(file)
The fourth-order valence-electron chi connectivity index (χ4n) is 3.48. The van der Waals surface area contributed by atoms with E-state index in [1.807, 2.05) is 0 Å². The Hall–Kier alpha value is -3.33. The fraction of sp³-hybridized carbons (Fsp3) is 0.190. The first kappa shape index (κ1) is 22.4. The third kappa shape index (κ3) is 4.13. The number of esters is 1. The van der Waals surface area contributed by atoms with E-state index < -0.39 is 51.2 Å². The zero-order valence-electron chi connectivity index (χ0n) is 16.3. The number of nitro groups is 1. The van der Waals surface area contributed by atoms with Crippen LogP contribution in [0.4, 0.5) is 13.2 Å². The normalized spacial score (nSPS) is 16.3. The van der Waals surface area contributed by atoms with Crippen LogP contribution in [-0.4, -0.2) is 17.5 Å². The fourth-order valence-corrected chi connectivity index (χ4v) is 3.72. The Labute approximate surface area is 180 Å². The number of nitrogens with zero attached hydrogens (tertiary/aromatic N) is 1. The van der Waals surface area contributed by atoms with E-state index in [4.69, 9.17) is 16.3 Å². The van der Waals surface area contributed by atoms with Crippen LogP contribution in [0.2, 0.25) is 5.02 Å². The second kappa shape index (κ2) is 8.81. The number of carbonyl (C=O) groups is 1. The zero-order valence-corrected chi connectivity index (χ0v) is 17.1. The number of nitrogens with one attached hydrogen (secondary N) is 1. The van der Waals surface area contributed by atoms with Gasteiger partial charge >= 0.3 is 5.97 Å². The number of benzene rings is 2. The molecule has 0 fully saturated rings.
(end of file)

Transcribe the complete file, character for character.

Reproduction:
The fourth-order valence-electron chi connectivity index (χ4n) is 3.48. The van der Waals surface area contributed by atoms with E-state index in [1.807, 2.05) is 0 Å². The Hall–Kier alpha value is -3.33. The fraction of sp³-hybridized carbons (Fsp3) is 0.190. The first kappa shape index (κ1) is 22.4. The third kappa shape index (κ3) is 4.13. The number of esters is 1. The van der Waals surface area contributed by atoms with E-state index < -0.39 is 51.2 Å². The zero-order valence-electron chi connectivity index (χ0n) is 16.3. The number of nitro groups is 1. The van der Waals surface area contributed by atoms with Crippen LogP contribution in [0.4, 0.5) is 13.2 Å². The normalized spacial score (nSPS) is 16.3. The van der Waals surface area contributed by atoms with Crippen LogP contribution in [-0.4, -0.2) is 17.5 Å². The fourth-order valence-corrected chi connectivity index (χ4v) is 3.72. The Labute approximate surface area is 180 Å². The number of nitrogens with zero attached hydrogens (tertiary/aromatic N) is 1. The van der Waals surface area contributed by atoms with E-state index in [4.69, 9.17) is 16.3 Å². The van der Waals surface area contributed by atoms with Crippen LogP contribution in [0.2, 0.25) is 5.02 Å². The second kappa shape index (κ2) is 8.81. The number of carbonyl (C=O) groups is 1. The zero-order valence-corrected chi connectivity index (χ0v) is 17.1. The number of nitrogens with one attached hydrogen (secondary N) is 1. The van der Waals surface area contributed by atoms with Gasteiger partial charge >= 0.3 is 5.97 Å². The number of benzene rings is 2. The molecule has 0 fully saturated rings.